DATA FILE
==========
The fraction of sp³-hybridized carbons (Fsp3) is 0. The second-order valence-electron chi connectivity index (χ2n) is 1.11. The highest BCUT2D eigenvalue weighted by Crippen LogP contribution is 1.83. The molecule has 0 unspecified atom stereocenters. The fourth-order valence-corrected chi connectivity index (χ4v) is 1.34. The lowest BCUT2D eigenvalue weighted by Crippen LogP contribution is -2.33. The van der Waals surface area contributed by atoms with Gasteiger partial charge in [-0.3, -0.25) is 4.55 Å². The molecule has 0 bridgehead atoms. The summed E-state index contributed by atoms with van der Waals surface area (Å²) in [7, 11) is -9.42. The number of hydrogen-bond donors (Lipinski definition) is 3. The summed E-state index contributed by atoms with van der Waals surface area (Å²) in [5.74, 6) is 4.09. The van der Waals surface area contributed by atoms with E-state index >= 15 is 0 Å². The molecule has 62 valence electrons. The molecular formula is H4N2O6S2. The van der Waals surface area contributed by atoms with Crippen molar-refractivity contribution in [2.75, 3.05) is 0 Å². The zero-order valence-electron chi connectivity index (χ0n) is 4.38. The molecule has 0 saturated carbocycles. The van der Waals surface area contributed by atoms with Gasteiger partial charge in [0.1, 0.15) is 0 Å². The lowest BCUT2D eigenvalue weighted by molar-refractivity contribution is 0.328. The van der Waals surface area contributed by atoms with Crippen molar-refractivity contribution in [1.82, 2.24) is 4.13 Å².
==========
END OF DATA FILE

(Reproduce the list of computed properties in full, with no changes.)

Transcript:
The fraction of sp³-hybridized carbons (Fsp3) is 0. The second-order valence-electron chi connectivity index (χ2n) is 1.11. The highest BCUT2D eigenvalue weighted by Crippen LogP contribution is 1.83. The molecule has 0 unspecified atom stereocenters. The fourth-order valence-corrected chi connectivity index (χ4v) is 1.34. The lowest BCUT2D eigenvalue weighted by Crippen LogP contribution is -2.33. The van der Waals surface area contributed by atoms with Gasteiger partial charge in [-0.3, -0.25) is 4.55 Å². The molecule has 0 bridgehead atoms. The summed E-state index contributed by atoms with van der Waals surface area (Å²) in [7, 11) is -9.42. The number of hydrogen-bond donors (Lipinski definition) is 3. The summed E-state index contributed by atoms with van der Waals surface area (Å²) in [5.74, 6) is 4.09. The van der Waals surface area contributed by atoms with E-state index >= 15 is 0 Å². The molecule has 62 valence electrons. The molecular formula is H4N2O6S2. The van der Waals surface area contributed by atoms with Crippen molar-refractivity contribution in [2.75, 3.05) is 0 Å². The zero-order valence-electron chi connectivity index (χ0n) is 4.38. The molecule has 0 saturated carbocycles. The van der Waals surface area contributed by atoms with Gasteiger partial charge in [0.1, 0.15) is 0 Å². The lowest BCUT2D eigenvalue weighted by molar-refractivity contribution is 0.328. The van der Waals surface area contributed by atoms with Crippen molar-refractivity contribution in [1.82, 2.24) is 4.13 Å².